(December 2003-March 2004)
El Salvador: A presidential election was scheduled for March 21. Results will be reported in a future issue.
Georgia: In a presidential election held on January 4, Mikheil Saakashvili of the New National Movement, running virtually unopposed, won with 96.2 percent. For more information on this election, see Charles H. Fairbanks, Jr.’s article on pp. 110-24 of this issue. Parliamentary elections were scheduled for March 28; results will be reported in a future issue.
Guatemala: In the December 28 presidential runoff, Óscar Berger of the Grand National Alliance captured 54 percent, defeating Álvaro Colom Caballeros of the National Unity for Hope. Turnout was less than 47 percent, compared to 58 percent in the November 9 first round.
Guinea: In the December 21 presidential election, Lansana Conté of the Party for Unity and Progress, who first came to power through a coup d’état in 1984, won 96 percent of the votes cast. Most opposition parties—their candidates already ruled ineligible—boycotted the poll. The results were announced amid accusations of electoral fraud and vote-rigging. In late 2001, the constitution was amended to allow Conté to serve a third elected term, and to extend the length of the presidential mandate from five to seven years.
Guinea-Bissau: Parliamentary elections were scheduled for March 28. Results will be reported in a future issue.
Iran: On February 20, candidates considered sympathetic to Iran’s hard-line rulers took 156 places in the 290-seat parliament, which had been controlled by reformist lawmakers since their landslide win four years ago. [End Page 177] Reformists won just 39 seats; many chose to boycott the vote after the hard-line Guardian Council banned more than 2,400 candidates from running. Independent candidates took 31 seats, and 5 were reserved for religious minorities. Remaining seats are to be contested in a second round, which will most certainly add to the conservative majority. The elections were widely regarded as neither free nor fair, and voter turnout fell to just above 50 percent, its lowest level since the Islamic revolution in 1979.
Russia: In December 7 elections for the 450-seat Duma, the United Russia party created by President Vladimir Putin garnered 222 seats. The Communists won 51 seats, the Motherland Party won 37, and Vladimir Zhirinovsky’s ultranationalist Liberal Democrats won 36 seats. The two Western-oriented parties, Yabloko and the Union of Right Forces, both failed to meet the 5 percent threshold. Turnout was 56 percent. International observers cited the excessive use of administrative and mass-media resources to favor the United Russia party, and said that the elections signaled democratic regression. Presidential balloting was set for March 14; results will be reported in a future issue.
Serbia: In parliamentary elections held on December 28, the nationalist Serbian Radical Party (led by indicted war criminal Vojislav Seselj) won 82 of 250 seats. Former Yugoslav president Vojislav Kostunica’s Democratic Party of Serbia won 53 seats; the Democratic Party of the late Serbian prime minister Zoran Djindjic, 37 seats; and the G17 Plus party, 34 seats. Slobodan Milosevic’s Serbian Socialist Party and the Serbia Renewal Movement-New Serbia coalition garnered 22 seats each. International observers said that the elections were conducted in line with international standards.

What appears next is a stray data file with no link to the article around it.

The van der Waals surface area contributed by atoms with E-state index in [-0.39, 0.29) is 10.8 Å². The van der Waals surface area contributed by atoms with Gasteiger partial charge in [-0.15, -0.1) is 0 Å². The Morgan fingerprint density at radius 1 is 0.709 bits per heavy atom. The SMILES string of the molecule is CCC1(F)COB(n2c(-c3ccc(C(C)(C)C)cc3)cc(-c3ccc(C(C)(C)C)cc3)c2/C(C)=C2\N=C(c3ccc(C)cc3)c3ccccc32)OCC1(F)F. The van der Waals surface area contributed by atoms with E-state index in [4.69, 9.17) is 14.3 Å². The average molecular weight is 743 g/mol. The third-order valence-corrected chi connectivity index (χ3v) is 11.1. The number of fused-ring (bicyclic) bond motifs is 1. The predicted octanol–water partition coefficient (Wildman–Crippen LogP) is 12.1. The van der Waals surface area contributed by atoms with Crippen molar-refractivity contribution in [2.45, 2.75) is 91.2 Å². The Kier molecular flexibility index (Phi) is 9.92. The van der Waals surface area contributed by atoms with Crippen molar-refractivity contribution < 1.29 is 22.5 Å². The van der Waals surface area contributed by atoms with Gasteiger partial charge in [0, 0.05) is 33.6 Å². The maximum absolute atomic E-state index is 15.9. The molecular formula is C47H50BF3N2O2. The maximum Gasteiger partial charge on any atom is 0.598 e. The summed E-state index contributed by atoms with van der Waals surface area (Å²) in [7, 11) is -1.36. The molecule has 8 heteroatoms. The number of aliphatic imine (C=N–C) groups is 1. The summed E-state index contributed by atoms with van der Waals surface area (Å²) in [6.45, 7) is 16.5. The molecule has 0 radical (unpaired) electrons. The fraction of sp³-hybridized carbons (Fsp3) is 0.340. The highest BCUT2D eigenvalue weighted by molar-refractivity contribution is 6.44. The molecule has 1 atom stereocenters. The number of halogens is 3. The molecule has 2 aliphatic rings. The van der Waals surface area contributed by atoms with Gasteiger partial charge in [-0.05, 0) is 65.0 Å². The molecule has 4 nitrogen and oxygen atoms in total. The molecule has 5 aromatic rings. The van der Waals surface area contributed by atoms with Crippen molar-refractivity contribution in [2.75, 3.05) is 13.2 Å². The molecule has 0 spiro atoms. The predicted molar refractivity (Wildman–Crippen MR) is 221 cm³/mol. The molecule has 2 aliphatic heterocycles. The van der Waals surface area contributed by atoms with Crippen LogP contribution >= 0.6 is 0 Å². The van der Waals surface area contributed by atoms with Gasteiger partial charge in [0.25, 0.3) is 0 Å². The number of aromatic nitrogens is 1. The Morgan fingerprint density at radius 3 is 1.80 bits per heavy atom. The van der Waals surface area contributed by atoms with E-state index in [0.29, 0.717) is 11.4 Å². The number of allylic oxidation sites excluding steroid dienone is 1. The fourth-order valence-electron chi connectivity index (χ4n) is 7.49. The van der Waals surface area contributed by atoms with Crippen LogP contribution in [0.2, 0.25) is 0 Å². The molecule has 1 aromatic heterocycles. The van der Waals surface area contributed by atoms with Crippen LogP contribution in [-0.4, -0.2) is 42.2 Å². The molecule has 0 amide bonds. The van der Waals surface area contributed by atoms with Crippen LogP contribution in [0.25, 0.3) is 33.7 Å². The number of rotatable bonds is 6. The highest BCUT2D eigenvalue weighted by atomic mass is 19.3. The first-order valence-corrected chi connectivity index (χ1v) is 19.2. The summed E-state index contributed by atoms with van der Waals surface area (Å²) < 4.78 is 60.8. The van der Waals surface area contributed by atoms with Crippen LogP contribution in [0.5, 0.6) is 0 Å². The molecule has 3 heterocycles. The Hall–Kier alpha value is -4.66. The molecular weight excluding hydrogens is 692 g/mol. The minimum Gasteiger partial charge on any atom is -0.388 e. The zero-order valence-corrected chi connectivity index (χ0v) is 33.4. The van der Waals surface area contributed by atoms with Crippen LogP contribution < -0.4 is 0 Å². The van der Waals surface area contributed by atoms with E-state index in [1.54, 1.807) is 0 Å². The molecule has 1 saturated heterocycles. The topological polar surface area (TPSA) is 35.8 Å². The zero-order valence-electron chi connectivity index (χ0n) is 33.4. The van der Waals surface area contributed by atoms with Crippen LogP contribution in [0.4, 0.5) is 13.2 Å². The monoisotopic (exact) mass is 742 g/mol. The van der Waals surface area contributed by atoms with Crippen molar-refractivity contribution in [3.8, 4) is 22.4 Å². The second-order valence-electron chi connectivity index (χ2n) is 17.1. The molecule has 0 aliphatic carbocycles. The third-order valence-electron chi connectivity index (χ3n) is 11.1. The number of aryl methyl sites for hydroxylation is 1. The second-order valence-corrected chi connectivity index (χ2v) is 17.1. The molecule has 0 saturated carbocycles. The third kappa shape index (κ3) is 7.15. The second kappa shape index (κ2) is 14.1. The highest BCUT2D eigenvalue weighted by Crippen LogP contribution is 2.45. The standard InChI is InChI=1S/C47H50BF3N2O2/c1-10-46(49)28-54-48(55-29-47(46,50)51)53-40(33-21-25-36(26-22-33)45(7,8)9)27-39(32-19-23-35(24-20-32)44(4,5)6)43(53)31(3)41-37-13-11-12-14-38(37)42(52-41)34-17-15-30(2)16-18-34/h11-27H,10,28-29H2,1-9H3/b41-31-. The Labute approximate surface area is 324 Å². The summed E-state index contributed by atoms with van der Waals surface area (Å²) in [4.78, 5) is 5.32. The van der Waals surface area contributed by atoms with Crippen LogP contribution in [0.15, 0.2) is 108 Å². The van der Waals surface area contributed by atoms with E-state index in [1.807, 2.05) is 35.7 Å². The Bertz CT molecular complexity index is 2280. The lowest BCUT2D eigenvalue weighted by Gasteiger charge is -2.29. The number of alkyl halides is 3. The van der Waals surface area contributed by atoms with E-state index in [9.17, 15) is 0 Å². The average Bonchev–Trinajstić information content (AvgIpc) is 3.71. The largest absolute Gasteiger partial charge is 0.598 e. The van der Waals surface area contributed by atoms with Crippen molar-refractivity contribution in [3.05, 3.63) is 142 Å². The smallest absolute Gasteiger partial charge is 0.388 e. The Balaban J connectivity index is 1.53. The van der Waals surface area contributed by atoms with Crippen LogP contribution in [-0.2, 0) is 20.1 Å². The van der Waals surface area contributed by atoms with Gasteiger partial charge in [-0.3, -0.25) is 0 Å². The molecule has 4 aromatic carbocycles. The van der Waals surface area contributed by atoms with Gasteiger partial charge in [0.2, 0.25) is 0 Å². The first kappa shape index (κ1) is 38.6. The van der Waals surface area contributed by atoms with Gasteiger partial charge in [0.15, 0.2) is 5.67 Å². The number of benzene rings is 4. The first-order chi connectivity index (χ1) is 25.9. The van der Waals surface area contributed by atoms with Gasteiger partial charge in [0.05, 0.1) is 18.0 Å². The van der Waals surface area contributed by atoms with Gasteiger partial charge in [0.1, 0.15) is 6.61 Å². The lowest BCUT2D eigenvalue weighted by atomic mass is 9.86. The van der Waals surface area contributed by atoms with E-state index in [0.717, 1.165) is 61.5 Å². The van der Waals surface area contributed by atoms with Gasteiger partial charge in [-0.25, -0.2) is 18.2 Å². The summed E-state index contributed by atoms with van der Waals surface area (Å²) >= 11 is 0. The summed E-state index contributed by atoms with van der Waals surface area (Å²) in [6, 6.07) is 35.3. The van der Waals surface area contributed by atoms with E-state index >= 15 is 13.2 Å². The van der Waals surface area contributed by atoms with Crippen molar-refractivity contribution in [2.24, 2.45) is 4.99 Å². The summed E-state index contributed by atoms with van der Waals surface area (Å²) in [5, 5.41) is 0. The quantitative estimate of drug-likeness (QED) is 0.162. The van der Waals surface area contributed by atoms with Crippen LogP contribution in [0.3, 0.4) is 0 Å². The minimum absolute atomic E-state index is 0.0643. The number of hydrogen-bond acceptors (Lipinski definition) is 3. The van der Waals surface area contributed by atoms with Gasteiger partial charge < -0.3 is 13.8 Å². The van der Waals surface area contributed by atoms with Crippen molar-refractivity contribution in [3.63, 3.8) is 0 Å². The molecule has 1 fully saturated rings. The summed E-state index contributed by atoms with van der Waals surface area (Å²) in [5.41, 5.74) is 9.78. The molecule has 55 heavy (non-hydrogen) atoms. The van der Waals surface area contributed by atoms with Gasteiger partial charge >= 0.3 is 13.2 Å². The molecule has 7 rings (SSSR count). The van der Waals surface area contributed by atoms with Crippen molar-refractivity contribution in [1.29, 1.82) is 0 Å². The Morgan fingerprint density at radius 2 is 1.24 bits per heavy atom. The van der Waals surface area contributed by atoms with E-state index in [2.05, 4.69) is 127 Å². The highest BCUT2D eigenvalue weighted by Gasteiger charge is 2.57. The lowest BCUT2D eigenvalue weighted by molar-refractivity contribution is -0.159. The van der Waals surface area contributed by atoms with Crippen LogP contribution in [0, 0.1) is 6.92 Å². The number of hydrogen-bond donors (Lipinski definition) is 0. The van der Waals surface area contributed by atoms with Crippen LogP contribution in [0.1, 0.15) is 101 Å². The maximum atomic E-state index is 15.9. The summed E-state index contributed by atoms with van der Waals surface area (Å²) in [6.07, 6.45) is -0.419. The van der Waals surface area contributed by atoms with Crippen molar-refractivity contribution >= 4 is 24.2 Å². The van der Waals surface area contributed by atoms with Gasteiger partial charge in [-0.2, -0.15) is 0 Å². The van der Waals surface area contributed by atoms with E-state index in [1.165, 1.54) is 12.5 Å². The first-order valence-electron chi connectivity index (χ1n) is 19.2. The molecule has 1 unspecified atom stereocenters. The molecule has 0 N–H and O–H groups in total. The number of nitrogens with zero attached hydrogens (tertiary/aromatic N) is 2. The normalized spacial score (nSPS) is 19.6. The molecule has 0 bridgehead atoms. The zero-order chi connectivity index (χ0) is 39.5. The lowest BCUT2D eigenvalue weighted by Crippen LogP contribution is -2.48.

Taiwan: Presidential balloting was set for March 20. Results will be reported in a future issue.
(April 2004-March 2005)
Afghanistan: presidential, June 2004 (tentative)
Algeria: presidential, April 2004
Belarus: parliamentary, October 2004
Bosnia and Herzegovina: parliamentary, November 2004
Botswana: legislative, October 2004
Czech Republic: parliamentary (senate), November 2004
Dominican Republic: presidential, 16 May 2004
Ghana: presidential and legislative, December 2004 [End Page 178]
Haiti: parliamentary, May 2004 (tentative)
India: parliamentary, October 2004
Indonesia: legislative, 5 April 2004; presidential, 5 July 2004
Kyrgyzstan: parliamentary, February 2005
Lebanon: parliamentary, August 2004
Lithuania: parliamentary, October 2004
Macedonia: presidential, October 2004
Malawi: presidential and legislative, 18 May 2004
Malaysia: parliamentary, 20 December 2004
Maldives: legislative, November 2004
Mauritius: parliamentary, September 2004
Mozambique: presidential and parliamentary, December 2004
Namibia: presidential and parliamentary, November 2004
Niger: presidential and legislative, October 2004
Panama: presidential and legislative, 2 May 2004
Philippines: presidential and legislative, 16 May 2004
Romania: presidential and parliamentary, November 2004
Senegal: presidential, 27 February 2005
Slovakia: presidential, 3 April 2004
Slovenia: parliamentary, October 2004
South Africa: parliamentary, 14 April 2004
South Korea: parliamentary, April 2004
Sri Lanka: parliamentary, 2 April 2004
Sudan: legislative, December 2004
Taiwan: parliamentary, December 2004
Thailand: parliamentary, March 2005
Tunisia: presidential and parliamentary, October 2004
Ukraine: presidential, October 2004
Uruguay: presidential and legislative, 31 October 2004
Uzbekistan: parliamentary, December 2004
Election Watch provides reports of recently decided and upcoming elections in developing nations and the postcommunist world. Elections in nondemocratic nations are included when they exhibit a significant element of genuine competition or, in the case of upcoming elections, when they represent an important test of progress toward democracy. Some of the data for Election Watch come from the International Foundation for Election Systems (IFES), a private, nonprofit education and research foundation that assists in monitoring, supporting, and strengthening the mechanics of the electoral process worldwide. For additional information, visit www.ifes.org.